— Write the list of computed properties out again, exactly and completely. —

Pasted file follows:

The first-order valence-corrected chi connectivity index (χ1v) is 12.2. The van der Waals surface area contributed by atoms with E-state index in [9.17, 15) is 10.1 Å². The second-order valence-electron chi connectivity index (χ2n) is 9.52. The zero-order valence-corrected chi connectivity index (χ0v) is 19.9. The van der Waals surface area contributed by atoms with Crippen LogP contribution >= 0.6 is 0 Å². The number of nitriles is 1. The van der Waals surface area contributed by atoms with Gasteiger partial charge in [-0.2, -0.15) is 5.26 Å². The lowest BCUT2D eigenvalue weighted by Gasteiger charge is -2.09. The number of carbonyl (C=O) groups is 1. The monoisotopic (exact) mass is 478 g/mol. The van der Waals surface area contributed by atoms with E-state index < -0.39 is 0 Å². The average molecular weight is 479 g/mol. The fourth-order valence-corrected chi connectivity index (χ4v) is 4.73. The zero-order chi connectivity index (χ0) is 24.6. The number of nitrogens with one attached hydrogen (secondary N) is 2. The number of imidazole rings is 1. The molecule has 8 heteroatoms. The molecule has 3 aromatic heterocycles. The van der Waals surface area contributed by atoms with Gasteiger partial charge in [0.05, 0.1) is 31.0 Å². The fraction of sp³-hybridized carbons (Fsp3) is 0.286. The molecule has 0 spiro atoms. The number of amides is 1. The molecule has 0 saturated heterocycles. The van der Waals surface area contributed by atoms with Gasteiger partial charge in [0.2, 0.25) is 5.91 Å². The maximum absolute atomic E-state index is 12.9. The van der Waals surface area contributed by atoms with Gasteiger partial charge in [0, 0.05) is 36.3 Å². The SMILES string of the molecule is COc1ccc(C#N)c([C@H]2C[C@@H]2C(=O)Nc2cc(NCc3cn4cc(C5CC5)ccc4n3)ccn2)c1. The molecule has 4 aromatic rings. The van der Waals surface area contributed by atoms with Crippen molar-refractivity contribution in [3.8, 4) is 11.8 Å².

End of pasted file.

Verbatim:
The first-order valence-corrected chi connectivity index (χ1v) is 12.2. The van der Waals surface area contributed by atoms with E-state index in [9.17, 15) is 10.1 Å². The second-order valence-electron chi connectivity index (χ2n) is 9.52. The zero-order valence-corrected chi connectivity index (χ0v) is 19.9. The van der Waals surface area contributed by atoms with Crippen LogP contribution >= 0.6 is 0 Å². The number of nitriles is 1. The van der Waals surface area contributed by atoms with Gasteiger partial charge in [-0.2, -0.15) is 5.26 Å². The lowest BCUT2D eigenvalue weighted by Gasteiger charge is -2.09. The number of carbonyl (C=O) groups is 1. The monoisotopic (exact) mass is 478 g/mol. The van der Waals surface area contributed by atoms with E-state index < -0.39 is 0 Å². The average molecular weight is 479 g/mol. The fourth-order valence-corrected chi connectivity index (χ4v) is 4.73. The zero-order chi connectivity index (χ0) is 24.6. The number of nitrogens with one attached hydrogen (secondary N) is 2. The number of imidazole rings is 1. The molecule has 8 heteroatoms. The molecule has 3 aromatic heterocycles. The van der Waals surface area contributed by atoms with Gasteiger partial charge in [0.05, 0.1) is 31.0 Å². The fraction of sp³-hybridized carbons (Fsp3) is 0.286. The molecule has 0 spiro atoms. The number of amides is 1. The molecule has 0 saturated heterocycles. The van der Waals surface area contributed by atoms with Gasteiger partial charge in [0.2, 0.25) is 5.91 Å². The maximum absolute atomic E-state index is 12.9. The van der Waals surface area contributed by atoms with Gasteiger partial charge in [0, 0.05) is 36.3 Å². The SMILES string of the molecule is COc1ccc(C#N)c([C@H]2C[C@@H]2C(=O)Nc2cc(NCc3cn4cc(C5CC5)ccc4n3)ccn2)c1. The molecule has 4 aromatic rings. The van der Waals surface area contributed by atoms with Crippen molar-refractivity contribution in [3.8, 4) is 11.8 Å².